Up From the Ground Came a Bubbling Hot Spring

The bubbling cauldron at the Caleira Velha, near Ponta Delgado, Azores.
The bubbling cauldron at the Caleira Velha, near Ponta Delgado, Azores.

I love it when a place surprises you, and you don’t have any pre-conceived ideas about what it will be like. It’s like going to a movie and never hearing any reviews or knowing even what the film will be about.

That’s been our most excellent feeling about these nine islands located about two-thirds of the way to Europe. We had a blank slate and so far we love it.

Today we toured the town and learned about oranges…these were the mainstay crop back until the 1850s..and all about the countryside are fences made of volcanic rock that used to shield the trees from the wind.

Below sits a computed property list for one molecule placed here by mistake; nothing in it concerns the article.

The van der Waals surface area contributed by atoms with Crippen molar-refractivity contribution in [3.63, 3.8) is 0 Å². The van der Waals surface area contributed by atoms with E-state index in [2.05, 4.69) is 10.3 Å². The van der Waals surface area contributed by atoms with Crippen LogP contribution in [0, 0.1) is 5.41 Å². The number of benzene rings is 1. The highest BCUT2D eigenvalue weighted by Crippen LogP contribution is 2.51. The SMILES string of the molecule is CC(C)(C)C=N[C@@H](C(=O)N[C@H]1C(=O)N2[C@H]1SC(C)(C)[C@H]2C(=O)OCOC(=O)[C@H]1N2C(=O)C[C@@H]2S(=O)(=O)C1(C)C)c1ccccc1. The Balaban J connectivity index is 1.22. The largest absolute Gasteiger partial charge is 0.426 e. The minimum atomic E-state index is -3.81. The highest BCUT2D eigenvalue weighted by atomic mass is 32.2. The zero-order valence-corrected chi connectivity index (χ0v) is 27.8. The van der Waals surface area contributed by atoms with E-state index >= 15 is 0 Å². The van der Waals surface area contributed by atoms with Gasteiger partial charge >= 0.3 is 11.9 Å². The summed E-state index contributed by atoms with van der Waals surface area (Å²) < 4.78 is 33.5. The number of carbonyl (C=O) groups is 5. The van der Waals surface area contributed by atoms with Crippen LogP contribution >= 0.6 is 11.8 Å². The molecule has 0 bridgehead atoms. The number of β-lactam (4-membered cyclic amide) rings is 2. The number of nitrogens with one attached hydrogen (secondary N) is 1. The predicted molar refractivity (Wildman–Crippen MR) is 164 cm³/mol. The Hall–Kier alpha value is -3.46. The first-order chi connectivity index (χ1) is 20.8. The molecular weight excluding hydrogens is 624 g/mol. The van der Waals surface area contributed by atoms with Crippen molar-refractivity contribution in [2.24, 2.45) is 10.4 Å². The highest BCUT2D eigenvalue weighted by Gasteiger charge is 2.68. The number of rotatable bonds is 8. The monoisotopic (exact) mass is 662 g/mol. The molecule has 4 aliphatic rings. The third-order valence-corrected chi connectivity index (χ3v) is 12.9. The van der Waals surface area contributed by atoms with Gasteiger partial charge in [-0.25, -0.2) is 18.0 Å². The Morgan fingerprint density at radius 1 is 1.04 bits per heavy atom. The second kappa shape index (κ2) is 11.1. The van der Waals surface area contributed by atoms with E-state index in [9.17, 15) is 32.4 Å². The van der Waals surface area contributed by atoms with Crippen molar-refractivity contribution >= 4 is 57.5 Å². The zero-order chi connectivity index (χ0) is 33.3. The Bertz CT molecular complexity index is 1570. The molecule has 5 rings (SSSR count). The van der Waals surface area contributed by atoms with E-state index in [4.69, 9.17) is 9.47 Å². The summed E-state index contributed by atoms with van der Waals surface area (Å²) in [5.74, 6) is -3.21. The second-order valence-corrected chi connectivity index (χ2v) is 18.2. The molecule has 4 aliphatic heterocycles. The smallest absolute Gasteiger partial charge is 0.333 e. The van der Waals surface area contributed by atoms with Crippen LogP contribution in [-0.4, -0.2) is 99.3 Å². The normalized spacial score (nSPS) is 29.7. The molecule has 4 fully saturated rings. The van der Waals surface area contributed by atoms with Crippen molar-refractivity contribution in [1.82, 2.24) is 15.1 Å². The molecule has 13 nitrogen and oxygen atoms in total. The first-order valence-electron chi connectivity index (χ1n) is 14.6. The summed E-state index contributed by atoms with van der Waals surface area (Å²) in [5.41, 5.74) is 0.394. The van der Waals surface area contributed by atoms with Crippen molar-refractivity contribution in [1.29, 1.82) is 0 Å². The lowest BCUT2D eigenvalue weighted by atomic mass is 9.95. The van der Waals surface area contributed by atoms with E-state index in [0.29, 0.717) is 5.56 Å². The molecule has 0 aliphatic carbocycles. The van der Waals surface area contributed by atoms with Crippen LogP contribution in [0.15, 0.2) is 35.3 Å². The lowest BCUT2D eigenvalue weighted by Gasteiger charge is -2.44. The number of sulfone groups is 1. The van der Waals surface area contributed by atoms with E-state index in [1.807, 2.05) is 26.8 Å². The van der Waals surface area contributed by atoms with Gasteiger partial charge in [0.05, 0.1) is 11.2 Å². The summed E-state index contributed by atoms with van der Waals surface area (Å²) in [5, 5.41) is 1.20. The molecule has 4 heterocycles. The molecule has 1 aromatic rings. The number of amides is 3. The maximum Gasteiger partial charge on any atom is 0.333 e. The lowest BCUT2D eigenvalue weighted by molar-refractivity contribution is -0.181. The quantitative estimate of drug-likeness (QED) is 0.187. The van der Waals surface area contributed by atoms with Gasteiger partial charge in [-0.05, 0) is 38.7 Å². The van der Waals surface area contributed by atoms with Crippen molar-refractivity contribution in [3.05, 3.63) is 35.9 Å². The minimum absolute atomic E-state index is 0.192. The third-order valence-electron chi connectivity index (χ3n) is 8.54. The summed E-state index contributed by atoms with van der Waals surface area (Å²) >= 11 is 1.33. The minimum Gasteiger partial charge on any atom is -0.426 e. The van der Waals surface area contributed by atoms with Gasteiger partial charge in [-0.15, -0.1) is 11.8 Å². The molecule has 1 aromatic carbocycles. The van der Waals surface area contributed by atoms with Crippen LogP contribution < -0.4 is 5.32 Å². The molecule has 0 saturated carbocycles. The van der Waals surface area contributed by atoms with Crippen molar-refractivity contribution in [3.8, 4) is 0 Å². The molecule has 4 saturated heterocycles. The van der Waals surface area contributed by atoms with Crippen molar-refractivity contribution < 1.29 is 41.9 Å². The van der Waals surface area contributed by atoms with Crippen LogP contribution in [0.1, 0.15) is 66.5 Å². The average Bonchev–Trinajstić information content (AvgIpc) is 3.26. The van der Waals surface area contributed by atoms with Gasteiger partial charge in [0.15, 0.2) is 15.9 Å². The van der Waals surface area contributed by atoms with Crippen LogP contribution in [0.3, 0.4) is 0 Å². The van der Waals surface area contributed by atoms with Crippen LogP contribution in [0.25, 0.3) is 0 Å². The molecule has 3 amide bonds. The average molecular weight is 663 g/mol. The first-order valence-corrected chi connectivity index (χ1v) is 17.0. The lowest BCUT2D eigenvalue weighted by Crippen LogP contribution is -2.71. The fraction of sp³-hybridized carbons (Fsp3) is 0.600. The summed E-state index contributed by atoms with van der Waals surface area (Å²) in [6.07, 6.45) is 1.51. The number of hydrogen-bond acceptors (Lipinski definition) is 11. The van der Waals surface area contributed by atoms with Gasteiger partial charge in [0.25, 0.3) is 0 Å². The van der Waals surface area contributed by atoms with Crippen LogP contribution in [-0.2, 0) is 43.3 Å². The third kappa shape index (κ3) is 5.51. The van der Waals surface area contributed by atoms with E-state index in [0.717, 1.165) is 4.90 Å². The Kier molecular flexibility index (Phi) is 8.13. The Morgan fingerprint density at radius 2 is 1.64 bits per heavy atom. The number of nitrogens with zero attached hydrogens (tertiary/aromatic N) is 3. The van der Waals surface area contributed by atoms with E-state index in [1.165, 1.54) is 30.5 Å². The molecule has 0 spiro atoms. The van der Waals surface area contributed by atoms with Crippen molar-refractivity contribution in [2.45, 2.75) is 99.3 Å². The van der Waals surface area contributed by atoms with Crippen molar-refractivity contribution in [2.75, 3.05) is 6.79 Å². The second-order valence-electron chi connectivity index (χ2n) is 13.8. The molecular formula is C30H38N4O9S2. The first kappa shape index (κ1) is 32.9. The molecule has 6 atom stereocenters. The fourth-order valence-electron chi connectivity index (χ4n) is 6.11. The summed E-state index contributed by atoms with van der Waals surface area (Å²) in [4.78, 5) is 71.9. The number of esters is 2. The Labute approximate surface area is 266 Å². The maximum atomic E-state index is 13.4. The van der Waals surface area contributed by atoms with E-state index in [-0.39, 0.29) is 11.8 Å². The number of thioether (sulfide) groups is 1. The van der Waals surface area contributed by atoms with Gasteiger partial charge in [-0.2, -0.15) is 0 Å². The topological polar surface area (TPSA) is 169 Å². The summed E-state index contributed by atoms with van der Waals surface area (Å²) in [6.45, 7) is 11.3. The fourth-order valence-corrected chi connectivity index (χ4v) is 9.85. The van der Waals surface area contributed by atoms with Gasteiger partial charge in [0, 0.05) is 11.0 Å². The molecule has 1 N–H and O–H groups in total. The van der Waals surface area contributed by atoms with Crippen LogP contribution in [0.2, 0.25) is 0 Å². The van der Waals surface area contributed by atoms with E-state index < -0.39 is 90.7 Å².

Today no more oranges grow here, but instead pineapples, tea and and tobacco have taken their place.  We drove up a winding road to a 1000 meter summit where down below we saw one of the famous sites here, called Fire Lake. It was formed a mere 250,000 years ago when a volcano collapsed into itself. Today the island generates nearly 40% of its electricity by geothermal means…using the steam that pours from the earth to turn turbines.

You can see how hot that ground is by this photo of the spring, where there is also a tepid pond fed by a waterfall to plunge into. We saw hardy Azoreans swimming in the ocean down by the harbor, but no one was swimming in the spring.

Fire Lake, in Ponta Delgado, Azores.
Fire Lake, in Ponta Delgado, Azores

Now we’ll fly over to Santa Maria a smaller island about 90 km away. The other islands in the archepelago are hundreds of kilometers way, but we’ll have to save those for another visit.

The scenery is reminiscent of New Zealand’s north island, that same young geology and green wavy hills.

We will see a lot more of this the biggest of the islands, Sao Miguel, when we fly back here tomorrow night.